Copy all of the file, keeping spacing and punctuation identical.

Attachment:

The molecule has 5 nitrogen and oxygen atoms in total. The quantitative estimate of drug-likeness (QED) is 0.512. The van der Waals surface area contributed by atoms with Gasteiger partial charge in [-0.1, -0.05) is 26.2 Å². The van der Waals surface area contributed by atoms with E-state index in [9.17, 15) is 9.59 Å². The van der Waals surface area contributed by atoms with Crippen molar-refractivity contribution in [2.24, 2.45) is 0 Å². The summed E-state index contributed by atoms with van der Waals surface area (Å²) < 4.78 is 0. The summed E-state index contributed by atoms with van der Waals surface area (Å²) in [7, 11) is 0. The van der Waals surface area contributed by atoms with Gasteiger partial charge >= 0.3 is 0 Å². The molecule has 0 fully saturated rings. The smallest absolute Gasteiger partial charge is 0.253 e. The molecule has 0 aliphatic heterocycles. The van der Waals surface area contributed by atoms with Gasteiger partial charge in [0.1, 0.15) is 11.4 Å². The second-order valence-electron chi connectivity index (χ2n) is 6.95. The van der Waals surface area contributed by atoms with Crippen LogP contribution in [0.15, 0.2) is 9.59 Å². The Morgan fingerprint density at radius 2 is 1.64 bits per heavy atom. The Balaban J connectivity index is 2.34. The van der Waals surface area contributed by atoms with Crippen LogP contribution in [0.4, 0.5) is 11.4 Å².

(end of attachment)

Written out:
The molecule has 5 nitrogen and oxygen atoms in total. The quantitative estimate of drug-likeness (QED) is 0.512. The van der Waals surface area contributed by atoms with Gasteiger partial charge in [-0.1, -0.05) is 26.2 Å². The van der Waals surface area contributed by atoms with E-state index in [9.17, 15) is 9.59 Å². The van der Waals surface area contributed by atoms with Crippen molar-refractivity contribution in [2.24, 2.45) is 0 Å². The summed E-state index contributed by atoms with van der Waals surface area (Å²) < 4.78 is 0. The summed E-state index contributed by atoms with van der Waals surface area (Å²) in [7, 11) is 0. The van der Waals surface area contributed by atoms with Gasteiger partial charge >= 0.3 is 0 Å². The molecule has 0 fully saturated rings. The smallest absolute Gasteiger partial charge is 0.253 e. The molecule has 0 aliphatic heterocycles. The van der Waals surface area contributed by atoms with Gasteiger partial charge in [0.1, 0.15) is 11.4 Å². The second-order valence-electron chi connectivity index (χ2n) is 6.95. The van der Waals surface area contributed by atoms with Crippen LogP contribution in [0.15, 0.2) is 9.59 Å². The Morgan fingerprint density at radius 2 is 1.64 bits per heavy atom. The Balaban J connectivity index is 2.34. The van der Waals surface area contributed by atoms with Crippen LogP contribution in [0.4, 0.5) is 11.4 Å².